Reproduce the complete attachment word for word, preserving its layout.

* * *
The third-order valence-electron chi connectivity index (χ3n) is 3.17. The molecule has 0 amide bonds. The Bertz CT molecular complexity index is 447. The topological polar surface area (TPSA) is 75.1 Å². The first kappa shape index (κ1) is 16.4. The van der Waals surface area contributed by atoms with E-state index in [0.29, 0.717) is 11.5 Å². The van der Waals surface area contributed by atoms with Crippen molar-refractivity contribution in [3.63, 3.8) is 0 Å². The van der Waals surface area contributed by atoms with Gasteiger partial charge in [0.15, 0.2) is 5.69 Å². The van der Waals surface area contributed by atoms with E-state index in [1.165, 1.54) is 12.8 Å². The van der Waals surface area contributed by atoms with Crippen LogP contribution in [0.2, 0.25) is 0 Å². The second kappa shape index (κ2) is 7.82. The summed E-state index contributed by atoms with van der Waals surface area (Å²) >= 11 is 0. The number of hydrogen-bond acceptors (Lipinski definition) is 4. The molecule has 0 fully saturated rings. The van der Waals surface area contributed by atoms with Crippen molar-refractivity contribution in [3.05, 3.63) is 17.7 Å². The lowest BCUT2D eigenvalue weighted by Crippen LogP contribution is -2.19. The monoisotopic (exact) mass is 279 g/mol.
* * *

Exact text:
The third-order valence-electron chi connectivity index (χ3n) is 3.17. The molecule has 0 amide bonds. The Bertz CT molecular complexity index is 447. The topological polar surface area (TPSA) is 75.1 Å². The first kappa shape index (κ1) is 16.4. The van der Waals surface area contributed by atoms with E-state index in [0.29, 0.717) is 11.5 Å². The van der Waals surface area contributed by atoms with Crippen molar-refractivity contribution in [3.63, 3.8) is 0 Å². The van der Waals surface area contributed by atoms with Gasteiger partial charge in [0.15, 0.2) is 5.69 Å². The van der Waals surface area contributed by atoms with E-state index in [1.165, 1.54) is 12.8 Å². The van der Waals surface area contributed by atoms with Crippen LogP contribution in [0.2, 0.25) is 0 Å². The second kappa shape index (κ2) is 7.82. The summed E-state index contributed by atoms with van der Waals surface area (Å²) >= 11 is 0. The number of hydrogen-bond acceptors (Lipinski definition) is 4. The molecule has 0 fully saturated rings. The van der Waals surface area contributed by atoms with Crippen molar-refractivity contribution in [3.05, 3.63) is 17.7 Å². The lowest BCUT2D eigenvalue weighted by Crippen LogP contribution is -2.19. The monoisotopic (exact) mass is 279 g/mol.